Fortune and FTSE companies are underestimating GDPR

International law firm Paul Hastings surveyed GCs and CSOs in the UK and US to reveal true cost of GDPR compliance ahead of May 2018 deadline.

Most FTSE 350 and Fortune 500 companies are underestimating whether they will be able to fully comply with the upcoming General Data Protection Regulation (GDPR) by May 2018, new research by international law firm Paul Hastings has shown today.

The survey of 100 FTSE 350 general counsel (GCs) and chief security officers (CSOs) and 100 Fortune 500 GCs and CSOs reveals 98% of Fortune companies consider themselves to be on track for GDPR, with 94% of FTSE companies saying the same.

>See also: The true cost of the General Data Protection Regulation

In both markets, although steps in the right direction are being taken, over half of companies across the UK and US aren’t readying themselves in time. Only 43% are setting up an internal GDPR taskforce (39% in the UK, 47% in the US), a third are hiring a third-party to conduct a GDPR gap analysis (33% across both locations) and only one in three is hiring a third-party consultant or counsel to assist with compliance (33% in the UK, 37% in the US).

Despite being one of the crucial requirements for GDPR compliance for any business involved in the ‘large scale monitoring of individuals’, hiring a Data Privacy Officer or additional privacy staff has only been actioned by 29% of UK GCs/CSOs and even fewer Fortune 500 companies (18%). More significantly, only 10% of UK companies have allocated budget for GDPR compliance.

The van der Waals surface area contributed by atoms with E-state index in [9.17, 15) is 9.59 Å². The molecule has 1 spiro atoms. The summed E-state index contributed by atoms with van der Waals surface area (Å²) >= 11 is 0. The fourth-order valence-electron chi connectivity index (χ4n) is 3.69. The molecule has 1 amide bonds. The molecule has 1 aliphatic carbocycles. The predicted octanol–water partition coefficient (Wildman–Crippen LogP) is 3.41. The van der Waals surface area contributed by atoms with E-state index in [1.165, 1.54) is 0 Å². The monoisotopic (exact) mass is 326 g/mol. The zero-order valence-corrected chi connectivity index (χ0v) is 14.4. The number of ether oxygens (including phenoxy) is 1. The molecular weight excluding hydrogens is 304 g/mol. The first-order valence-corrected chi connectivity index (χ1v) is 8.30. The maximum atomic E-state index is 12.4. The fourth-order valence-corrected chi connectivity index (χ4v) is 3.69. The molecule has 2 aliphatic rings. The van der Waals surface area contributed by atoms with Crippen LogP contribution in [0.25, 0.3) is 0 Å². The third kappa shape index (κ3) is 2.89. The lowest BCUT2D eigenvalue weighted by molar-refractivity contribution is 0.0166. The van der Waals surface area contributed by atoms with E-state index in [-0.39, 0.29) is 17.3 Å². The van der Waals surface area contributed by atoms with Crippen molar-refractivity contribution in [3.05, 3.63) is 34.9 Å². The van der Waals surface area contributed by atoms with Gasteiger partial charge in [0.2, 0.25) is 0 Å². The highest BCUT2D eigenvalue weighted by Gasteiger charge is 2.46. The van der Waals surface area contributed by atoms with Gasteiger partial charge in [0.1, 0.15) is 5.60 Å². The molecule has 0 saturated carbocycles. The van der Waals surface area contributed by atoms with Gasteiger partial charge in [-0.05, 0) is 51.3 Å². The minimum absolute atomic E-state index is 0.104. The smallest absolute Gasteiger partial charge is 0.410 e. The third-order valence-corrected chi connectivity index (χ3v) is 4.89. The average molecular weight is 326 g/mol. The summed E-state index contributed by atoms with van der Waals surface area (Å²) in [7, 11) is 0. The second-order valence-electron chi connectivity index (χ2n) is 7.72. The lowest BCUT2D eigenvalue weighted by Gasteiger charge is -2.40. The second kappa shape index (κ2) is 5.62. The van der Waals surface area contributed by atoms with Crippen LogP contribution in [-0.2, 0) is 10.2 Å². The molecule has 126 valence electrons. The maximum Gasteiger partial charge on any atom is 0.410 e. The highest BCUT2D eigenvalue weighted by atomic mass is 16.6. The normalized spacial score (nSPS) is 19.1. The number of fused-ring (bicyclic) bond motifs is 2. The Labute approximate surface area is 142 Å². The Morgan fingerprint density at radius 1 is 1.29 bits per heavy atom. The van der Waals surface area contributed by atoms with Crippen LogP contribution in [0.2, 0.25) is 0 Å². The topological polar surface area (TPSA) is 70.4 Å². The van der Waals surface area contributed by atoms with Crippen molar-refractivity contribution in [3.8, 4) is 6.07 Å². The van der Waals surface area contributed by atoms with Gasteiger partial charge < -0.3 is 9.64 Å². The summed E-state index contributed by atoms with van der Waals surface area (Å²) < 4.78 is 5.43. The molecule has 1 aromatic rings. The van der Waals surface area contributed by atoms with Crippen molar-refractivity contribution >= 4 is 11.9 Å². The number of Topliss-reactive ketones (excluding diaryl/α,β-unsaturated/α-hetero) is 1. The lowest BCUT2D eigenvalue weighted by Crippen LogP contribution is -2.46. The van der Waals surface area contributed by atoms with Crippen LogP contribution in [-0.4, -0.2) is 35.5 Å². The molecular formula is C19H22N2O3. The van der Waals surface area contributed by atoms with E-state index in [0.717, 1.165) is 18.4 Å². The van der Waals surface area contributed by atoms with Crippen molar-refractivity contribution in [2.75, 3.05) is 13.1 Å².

>See also: A 6-step action plan for complying with GDPR

Behnam Dayanim, partner and global co-chair of the privacy and cyber security practice at international law firm Paul Hastings, said: “Achieving GDPR compliance is an enormous task – one that in our experience almost inevitably requires dedicated resources and budget. Against that backdrop, the confidence among major corporations revealed in our survey seems mismatched with those same businesses’ reports of their implementation efforts.”

“With so few companies undertaking key compliance measures to date, it will be a race to the finish line for those needing to meet the terms of this wide-reaching regulation. This unfortunately seems to be setting up a scenario for multiple investigations and enforcement activities once the implementation date arrives.”

The EU’s General Data Protection Regulation (GDPR) is coming into force in May 2018 and will affect any business which controls or processes the data of EU citizens, regardless of where the business is located. As part of the wide-reaching regulation, businesses can be fined up to 4% of global turnover should they fail to comply with GDPR.

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Nick Ismail

Nick Ismail is a former editor for Information Age (from 2018 to 2022) before moving on to become Global Head of Brand Journalism at HCLTech. He has a particular interest in smart technologies, AI and...

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